European Commission calls on Germany to align its administrative practice regarding cross-border VAT refunds, with EU law

European Commission calls on Germany  to align its administrative practice regarding cross-border VAT refunds, with EU law

International businesses have been very concerned at the highly restrictive manner which Germany applies to the foreign VAT refund procedures and using this as a basis to deny the legal right to input tax reclaim.

The International VAT Association (IVA), which is the world’s leading independent body on international VAT issues, representing the interests of businesses and advisers involved in VAT or equivalent turnover taxes around the globe, made representations to the European Commission regarding the policy currently applied by Germany. The IVA was concerned at the approach of the German Administration, using formal requirements interpreted in a narrow manner to deny the rights of claimants to input VAT recovery and made representations to the European Commission on behalf of its members. The complaint to the Commission related to cases where the substantive information had been provided with the claims, but the German authorities denied the claims outright, because of technical infringements and if the deadline had passed, effectively denied the claimant the right to provide any additional information that might be requested to support its claim. The IVA was of the view that this administrative practice was in breach of the provisions contained in The Refund Directive.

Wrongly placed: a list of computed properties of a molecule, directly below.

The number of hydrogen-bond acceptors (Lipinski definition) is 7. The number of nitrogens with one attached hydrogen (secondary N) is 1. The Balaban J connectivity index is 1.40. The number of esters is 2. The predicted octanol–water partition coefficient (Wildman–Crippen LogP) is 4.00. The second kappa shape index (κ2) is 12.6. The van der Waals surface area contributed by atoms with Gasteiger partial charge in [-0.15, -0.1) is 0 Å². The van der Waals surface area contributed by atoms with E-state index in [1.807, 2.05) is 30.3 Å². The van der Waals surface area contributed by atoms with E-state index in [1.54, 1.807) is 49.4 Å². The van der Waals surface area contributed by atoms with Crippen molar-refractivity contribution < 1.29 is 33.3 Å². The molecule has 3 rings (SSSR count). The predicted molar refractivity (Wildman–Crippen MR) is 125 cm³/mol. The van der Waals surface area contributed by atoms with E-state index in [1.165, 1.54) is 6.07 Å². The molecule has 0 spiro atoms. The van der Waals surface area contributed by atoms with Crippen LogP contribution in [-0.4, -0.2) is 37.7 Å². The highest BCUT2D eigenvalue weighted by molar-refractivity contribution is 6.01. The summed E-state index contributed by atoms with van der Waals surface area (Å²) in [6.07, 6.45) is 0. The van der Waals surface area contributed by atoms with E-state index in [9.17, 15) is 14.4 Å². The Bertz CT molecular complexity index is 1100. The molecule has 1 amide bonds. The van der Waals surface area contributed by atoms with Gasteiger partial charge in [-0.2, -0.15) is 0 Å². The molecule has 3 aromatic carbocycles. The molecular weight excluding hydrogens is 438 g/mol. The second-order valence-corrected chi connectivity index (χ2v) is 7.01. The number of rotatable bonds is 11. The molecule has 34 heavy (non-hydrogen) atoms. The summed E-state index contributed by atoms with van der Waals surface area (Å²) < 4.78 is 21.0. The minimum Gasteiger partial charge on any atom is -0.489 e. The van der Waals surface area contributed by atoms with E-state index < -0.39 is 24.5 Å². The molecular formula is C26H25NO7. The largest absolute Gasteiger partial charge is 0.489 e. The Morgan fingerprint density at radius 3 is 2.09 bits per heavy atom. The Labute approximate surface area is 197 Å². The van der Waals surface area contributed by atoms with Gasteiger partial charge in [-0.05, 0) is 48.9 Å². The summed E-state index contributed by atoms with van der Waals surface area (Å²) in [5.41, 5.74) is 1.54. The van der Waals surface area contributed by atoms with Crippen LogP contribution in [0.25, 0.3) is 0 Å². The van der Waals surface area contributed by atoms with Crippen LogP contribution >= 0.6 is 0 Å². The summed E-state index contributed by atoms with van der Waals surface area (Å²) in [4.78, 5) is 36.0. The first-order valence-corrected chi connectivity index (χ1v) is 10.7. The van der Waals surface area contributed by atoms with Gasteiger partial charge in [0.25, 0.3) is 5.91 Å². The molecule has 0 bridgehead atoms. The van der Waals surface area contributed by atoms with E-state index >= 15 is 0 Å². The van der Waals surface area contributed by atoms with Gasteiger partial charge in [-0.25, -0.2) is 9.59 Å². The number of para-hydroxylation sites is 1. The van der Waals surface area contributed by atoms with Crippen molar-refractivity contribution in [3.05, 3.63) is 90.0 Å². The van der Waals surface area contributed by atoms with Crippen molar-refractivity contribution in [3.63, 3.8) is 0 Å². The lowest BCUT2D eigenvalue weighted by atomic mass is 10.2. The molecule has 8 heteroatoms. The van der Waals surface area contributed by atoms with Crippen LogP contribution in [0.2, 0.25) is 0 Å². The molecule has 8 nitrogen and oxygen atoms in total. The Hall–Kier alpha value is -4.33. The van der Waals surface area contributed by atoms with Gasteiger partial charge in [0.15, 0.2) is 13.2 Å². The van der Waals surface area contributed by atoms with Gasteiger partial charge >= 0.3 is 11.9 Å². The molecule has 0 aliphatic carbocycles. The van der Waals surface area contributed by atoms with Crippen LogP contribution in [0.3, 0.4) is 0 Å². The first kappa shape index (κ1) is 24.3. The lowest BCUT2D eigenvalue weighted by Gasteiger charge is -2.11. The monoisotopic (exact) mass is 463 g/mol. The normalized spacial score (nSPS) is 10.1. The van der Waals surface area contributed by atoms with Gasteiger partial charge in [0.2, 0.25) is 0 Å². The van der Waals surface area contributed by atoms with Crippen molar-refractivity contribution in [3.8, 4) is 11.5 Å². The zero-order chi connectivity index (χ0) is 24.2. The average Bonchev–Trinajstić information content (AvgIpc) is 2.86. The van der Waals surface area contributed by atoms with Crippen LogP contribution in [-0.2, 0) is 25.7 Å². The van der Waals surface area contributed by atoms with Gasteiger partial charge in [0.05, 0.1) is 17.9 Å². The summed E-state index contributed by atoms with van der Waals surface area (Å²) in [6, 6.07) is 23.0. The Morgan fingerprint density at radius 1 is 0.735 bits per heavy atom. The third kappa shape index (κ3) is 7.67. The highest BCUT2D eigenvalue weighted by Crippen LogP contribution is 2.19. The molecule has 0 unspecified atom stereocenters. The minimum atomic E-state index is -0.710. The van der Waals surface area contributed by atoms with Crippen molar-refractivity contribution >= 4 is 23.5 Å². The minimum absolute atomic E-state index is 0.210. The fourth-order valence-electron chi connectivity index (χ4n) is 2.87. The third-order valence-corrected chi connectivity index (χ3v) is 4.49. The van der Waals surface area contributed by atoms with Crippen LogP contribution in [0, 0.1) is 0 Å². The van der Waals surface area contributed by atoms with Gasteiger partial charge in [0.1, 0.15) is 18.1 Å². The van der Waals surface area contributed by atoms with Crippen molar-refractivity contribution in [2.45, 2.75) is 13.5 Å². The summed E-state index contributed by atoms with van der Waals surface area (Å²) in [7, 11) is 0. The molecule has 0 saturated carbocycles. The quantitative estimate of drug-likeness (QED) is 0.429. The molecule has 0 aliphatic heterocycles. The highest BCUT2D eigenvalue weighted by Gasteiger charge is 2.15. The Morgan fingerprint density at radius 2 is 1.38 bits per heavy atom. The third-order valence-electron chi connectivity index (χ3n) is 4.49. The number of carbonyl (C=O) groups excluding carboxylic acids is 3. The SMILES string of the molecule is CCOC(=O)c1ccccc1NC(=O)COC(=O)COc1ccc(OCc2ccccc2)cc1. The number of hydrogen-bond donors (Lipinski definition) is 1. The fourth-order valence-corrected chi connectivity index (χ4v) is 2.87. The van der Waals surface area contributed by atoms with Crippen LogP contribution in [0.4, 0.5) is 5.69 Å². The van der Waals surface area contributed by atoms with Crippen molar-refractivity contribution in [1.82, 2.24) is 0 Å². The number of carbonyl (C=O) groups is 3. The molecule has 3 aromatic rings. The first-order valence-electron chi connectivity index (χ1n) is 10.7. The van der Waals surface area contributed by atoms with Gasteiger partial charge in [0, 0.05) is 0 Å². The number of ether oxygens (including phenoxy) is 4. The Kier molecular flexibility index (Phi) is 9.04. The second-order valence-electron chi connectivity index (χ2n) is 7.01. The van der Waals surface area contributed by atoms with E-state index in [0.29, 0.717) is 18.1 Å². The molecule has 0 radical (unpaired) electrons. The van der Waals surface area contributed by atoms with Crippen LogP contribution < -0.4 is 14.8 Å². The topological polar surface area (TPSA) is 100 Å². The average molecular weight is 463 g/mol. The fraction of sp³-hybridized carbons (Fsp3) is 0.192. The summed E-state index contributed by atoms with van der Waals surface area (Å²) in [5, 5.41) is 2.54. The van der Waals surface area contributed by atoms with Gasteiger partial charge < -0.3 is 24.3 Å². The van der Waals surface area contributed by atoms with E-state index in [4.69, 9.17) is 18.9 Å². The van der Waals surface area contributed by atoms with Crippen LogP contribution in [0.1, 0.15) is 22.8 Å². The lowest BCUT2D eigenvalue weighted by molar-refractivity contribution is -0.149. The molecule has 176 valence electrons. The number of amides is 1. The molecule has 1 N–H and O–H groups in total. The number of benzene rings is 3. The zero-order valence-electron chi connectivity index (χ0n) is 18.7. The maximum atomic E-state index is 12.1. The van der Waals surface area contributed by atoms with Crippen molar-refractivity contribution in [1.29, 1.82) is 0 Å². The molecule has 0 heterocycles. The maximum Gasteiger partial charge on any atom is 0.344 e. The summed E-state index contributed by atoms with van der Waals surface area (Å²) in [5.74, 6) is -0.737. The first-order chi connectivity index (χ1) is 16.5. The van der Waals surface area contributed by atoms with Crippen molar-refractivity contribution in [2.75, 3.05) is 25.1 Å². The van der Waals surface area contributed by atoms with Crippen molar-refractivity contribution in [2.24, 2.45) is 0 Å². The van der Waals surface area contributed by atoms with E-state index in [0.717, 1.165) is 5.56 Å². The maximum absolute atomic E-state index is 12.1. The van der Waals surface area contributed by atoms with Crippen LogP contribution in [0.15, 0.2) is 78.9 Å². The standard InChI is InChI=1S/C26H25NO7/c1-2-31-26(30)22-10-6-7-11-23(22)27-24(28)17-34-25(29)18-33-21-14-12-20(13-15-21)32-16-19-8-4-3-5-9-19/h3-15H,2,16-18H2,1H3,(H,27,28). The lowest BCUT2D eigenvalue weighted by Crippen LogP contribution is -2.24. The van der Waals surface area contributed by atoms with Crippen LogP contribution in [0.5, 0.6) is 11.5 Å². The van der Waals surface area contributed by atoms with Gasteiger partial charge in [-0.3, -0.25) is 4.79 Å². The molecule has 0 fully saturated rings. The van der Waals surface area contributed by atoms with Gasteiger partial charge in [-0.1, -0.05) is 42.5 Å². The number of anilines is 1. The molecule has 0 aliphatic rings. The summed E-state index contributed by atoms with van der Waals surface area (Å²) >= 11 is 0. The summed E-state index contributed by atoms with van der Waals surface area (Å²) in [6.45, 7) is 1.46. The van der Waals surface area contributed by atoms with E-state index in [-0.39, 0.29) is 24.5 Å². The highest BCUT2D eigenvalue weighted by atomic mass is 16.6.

The Commission agreed with the IVA’s arguments and has decided to send a reasoned opinion to Germany asking it to bring its VAT refund rules into line with EU legislation (VAT Directive Council Directive 2006/112/ECand the Refund Directive Council Directive 2008/9/EC).

The Commission’s press release states – ‘In some cases, Germany currently refuses to refund VAT applied for by taxable persons established in another Member State as it considers that the information provided is insufficient without having requested additional information from the applicant.

This leads to refunds being denied even when applicants fulfil the substantive requirements as laid down in EU law.

 If Germany does not act within the next two months, the Commission may decide to bring the case before the Court of Justice of the EU’.

The decision by the Commission to send a reasoned opinion clearly demonstrates the effectiveness of the IVA in acting on behalf of its members.


For any further information on this matter please contact Alexandra Stoicheva ( and Mike Molony (


International VAT Association, August 2018

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